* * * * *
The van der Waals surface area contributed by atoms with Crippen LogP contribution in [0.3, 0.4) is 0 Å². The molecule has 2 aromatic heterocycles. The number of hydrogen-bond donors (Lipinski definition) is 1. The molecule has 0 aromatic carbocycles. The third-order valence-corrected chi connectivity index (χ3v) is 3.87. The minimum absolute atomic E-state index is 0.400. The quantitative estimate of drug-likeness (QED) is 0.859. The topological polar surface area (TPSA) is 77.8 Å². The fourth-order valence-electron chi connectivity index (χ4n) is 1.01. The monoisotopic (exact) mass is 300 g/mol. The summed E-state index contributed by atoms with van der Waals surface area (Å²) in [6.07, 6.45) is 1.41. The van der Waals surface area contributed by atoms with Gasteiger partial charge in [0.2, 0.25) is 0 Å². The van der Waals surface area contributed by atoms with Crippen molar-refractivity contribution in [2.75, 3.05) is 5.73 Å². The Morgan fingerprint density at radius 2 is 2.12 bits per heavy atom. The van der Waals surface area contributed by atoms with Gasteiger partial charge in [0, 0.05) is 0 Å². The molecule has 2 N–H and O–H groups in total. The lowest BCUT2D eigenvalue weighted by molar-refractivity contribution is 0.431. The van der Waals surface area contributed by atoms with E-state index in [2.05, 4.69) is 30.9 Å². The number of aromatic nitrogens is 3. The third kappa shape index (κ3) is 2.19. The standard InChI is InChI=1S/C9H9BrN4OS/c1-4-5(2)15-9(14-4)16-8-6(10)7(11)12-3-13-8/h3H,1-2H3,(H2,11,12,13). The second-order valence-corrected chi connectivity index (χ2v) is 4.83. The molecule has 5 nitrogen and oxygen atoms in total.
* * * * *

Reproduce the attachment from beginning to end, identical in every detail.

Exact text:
The van der Waals surface area contributed by atoms with Crippen LogP contribution in [0.3, 0.4) is 0 Å². The molecule has 2 aromatic heterocycles. The number of hydrogen-bond donors (Lipinski definition) is 1. The molecule has 0 aromatic carbocycles. The third-order valence-corrected chi connectivity index (χ3v) is 3.87. The minimum absolute atomic E-state index is 0.400. The quantitative estimate of drug-likeness (QED) is 0.859. The topological polar surface area (TPSA) is 77.8 Å². The fourth-order valence-electron chi connectivity index (χ4n) is 1.01. The monoisotopic (exact) mass is 300 g/mol. The summed E-state index contributed by atoms with van der Waals surface area (Å²) in [6.07, 6.45) is 1.41. The van der Waals surface area contributed by atoms with Gasteiger partial charge in [0.2, 0.25) is 0 Å². The van der Waals surface area contributed by atoms with Crippen molar-refractivity contribution in [2.75, 3.05) is 5.73 Å². The Morgan fingerprint density at radius 2 is 2.12 bits per heavy atom. The van der Waals surface area contributed by atoms with Gasteiger partial charge in [0, 0.05) is 0 Å². The molecule has 2 N–H and O–H groups in total. The lowest BCUT2D eigenvalue weighted by molar-refractivity contribution is 0.431. The van der Waals surface area contributed by atoms with E-state index in [2.05, 4.69) is 30.9 Å². The number of aromatic nitrogens is 3. The third kappa shape index (κ3) is 2.19. The standard InChI is InChI=1S/C9H9BrN4OS/c1-4-5(2)15-9(14-4)16-8-6(10)7(11)12-3-13-8/h3H,1-2H3,(H2,11,12,13). The second-order valence-corrected chi connectivity index (χ2v) is 4.83. The molecule has 5 nitrogen and oxygen atoms in total.